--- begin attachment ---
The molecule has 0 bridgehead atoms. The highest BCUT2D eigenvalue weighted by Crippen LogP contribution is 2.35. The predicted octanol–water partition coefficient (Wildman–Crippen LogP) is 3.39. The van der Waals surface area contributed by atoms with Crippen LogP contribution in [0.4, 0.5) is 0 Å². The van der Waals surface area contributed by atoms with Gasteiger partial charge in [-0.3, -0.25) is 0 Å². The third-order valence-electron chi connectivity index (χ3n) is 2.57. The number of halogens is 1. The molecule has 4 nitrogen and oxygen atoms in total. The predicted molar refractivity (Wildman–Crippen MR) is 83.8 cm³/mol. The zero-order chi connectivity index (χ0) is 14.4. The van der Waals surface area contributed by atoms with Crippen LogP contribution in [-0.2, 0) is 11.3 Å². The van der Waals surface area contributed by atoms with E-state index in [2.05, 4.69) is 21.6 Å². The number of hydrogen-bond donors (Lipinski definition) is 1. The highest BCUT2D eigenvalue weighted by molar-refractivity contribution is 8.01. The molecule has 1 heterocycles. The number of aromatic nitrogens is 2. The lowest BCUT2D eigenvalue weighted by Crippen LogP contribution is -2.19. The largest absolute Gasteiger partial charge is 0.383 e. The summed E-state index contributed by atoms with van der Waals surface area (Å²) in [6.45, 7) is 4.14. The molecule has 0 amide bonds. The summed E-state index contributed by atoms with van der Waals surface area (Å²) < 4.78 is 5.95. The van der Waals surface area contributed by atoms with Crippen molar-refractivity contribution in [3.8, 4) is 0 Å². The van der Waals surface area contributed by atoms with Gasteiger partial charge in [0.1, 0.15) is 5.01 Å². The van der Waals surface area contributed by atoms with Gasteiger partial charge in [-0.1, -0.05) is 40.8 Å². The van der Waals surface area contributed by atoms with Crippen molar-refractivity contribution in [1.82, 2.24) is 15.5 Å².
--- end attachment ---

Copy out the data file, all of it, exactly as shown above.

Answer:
The molecule has 0 bridgehead atoms. The highest BCUT2D eigenvalue weighted by Crippen LogP contribution is 2.35. The predicted octanol–water partition coefficient (Wildman–Crippen LogP) is 3.39. The van der Waals surface area contributed by atoms with Crippen LogP contribution in [0.4, 0.5) is 0 Å². The van der Waals surface area contributed by atoms with Gasteiger partial charge in [-0.3, -0.25) is 0 Å². The third-order valence-electron chi connectivity index (χ3n) is 2.57. The number of halogens is 1. The molecule has 4 nitrogen and oxygen atoms in total. The predicted molar refractivity (Wildman–Crippen MR) is 83.8 cm³/mol. The zero-order chi connectivity index (χ0) is 14.4. The van der Waals surface area contributed by atoms with Crippen LogP contribution in [-0.2, 0) is 11.3 Å². The van der Waals surface area contributed by atoms with E-state index in [2.05, 4.69) is 21.6 Å². The number of hydrogen-bond donors (Lipinski definition) is 1. The highest BCUT2D eigenvalue weighted by molar-refractivity contribution is 8.01. The molecule has 1 heterocycles. The number of aromatic nitrogens is 2. The lowest BCUT2D eigenvalue weighted by Crippen LogP contribution is -2.19. The largest absolute Gasteiger partial charge is 0.383 e. The summed E-state index contributed by atoms with van der Waals surface area (Å²) in [6.45, 7) is 4.14. The molecule has 0 amide bonds. The summed E-state index contributed by atoms with van der Waals surface area (Å²) < 4.78 is 5.95. The van der Waals surface area contributed by atoms with Crippen molar-refractivity contribution in [3.8, 4) is 0 Å². The van der Waals surface area contributed by atoms with Gasteiger partial charge in [0.1, 0.15) is 5.01 Å². The van der Waals surface area contributed by atoms with Gasteiger partial charge in [-0.1, -0.05) is 40.8 Å². The van der Waals surface area contributed by atoms with Crippen molar-refractivity contribution in [1.82, 2.24) is 15.5 Å².